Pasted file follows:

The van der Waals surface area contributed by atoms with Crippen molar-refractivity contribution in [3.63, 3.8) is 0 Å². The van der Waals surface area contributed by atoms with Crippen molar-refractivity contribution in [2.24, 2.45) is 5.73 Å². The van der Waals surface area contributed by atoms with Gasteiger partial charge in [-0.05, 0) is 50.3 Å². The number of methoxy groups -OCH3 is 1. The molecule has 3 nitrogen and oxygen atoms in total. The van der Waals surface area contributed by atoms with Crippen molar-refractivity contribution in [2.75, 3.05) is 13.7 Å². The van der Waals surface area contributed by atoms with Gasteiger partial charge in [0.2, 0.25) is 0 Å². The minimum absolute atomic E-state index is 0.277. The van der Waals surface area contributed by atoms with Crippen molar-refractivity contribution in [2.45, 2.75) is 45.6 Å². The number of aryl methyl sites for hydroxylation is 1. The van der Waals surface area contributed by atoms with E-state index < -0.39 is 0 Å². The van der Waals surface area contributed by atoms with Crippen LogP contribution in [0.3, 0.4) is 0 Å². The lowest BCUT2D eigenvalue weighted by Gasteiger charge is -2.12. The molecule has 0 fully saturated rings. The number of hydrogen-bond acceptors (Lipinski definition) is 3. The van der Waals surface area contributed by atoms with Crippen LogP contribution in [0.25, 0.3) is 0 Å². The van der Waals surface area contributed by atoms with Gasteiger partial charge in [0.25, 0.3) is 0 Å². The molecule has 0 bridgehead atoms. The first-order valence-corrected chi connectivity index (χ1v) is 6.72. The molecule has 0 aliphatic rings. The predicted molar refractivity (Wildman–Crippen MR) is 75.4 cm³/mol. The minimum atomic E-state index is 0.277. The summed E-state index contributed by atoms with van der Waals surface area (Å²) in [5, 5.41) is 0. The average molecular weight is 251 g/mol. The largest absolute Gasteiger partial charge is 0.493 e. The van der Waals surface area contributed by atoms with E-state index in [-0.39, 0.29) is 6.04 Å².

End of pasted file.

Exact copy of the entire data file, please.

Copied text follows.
The van der Waals surface area contributed by atoms with Crippen molar-refractivity contribution in [3.63, 3.8) is 0 Å². The van der Waals surface area contributed by atoms with Crippen molar-refractivity contribution in [2.24, 2.45) is 5.73 Å². The van der Waals surface area contributed by atoms with Gasteiger partial charge in [-0.05, 0) is 50.3 Å². The number of methoxy groups -OCH3 is 1. The molecule has 3 nitrogen and oxygen atoms in total. The van der Waals surface area contributed by atoms with Crippen molar-refractivity contribution in [2.75, 3.05) is 13.7 Å². The van der Waals surface area contributed by atoms with Gasteiger partial charge in [0.2, 0.25) is 0 Å². The minimum absolute atomic E-state index is 0.277. The van der Waals surface area contributed by atoms with Crippen molar-refractivity contribution in [2.45, 2.75) is 45.6 Å². The number of aryl methyl sites for hydroxylation is 1. The van der Waals surface area contributed by atoms with E-state index < -0.39 is 0 Å². The van der Waals surface area contributed by atoms with Crippen LogP contribution in [0.3, 0.4) is 0 Å². The lowest BCUT2D eigenvalue weighted by Gasteiger charge is -2.12. The molecule has 0 fully saturated rings. The number of hydrogen-bond acceptors (Lipinski definition) is 3. The van der Waals surface area contributed by atoms with Crippen LogP contribution in [0.25, 0.3) is 0 Å². The van der Waals surface area contributed by atoms with Gasteiger partial charge in [0.25, 0.3) is 0 Å². The molecule has 0 bridgehead atoms. The first-order valence-corrected chi connectivity index (χ1v) is 6.72. The molecule has 0 aliphatic rings. The predicted molar refractivity (Wildman–Crippen MR) is 75.4 cm³/mol. The minimum atomic E-state index is 0.277. The summed E-state index contributed by atoms with van der Waals surface area (Å²) in [5, 5.41) is 0. The average molecular weight is 251 g/mol. The largest absolute Gasteiger partial charge is 0.493 e. The van der Waals surface area contributed by atoms with E-state index in [-0.39, 0.29) is 6.04 Å².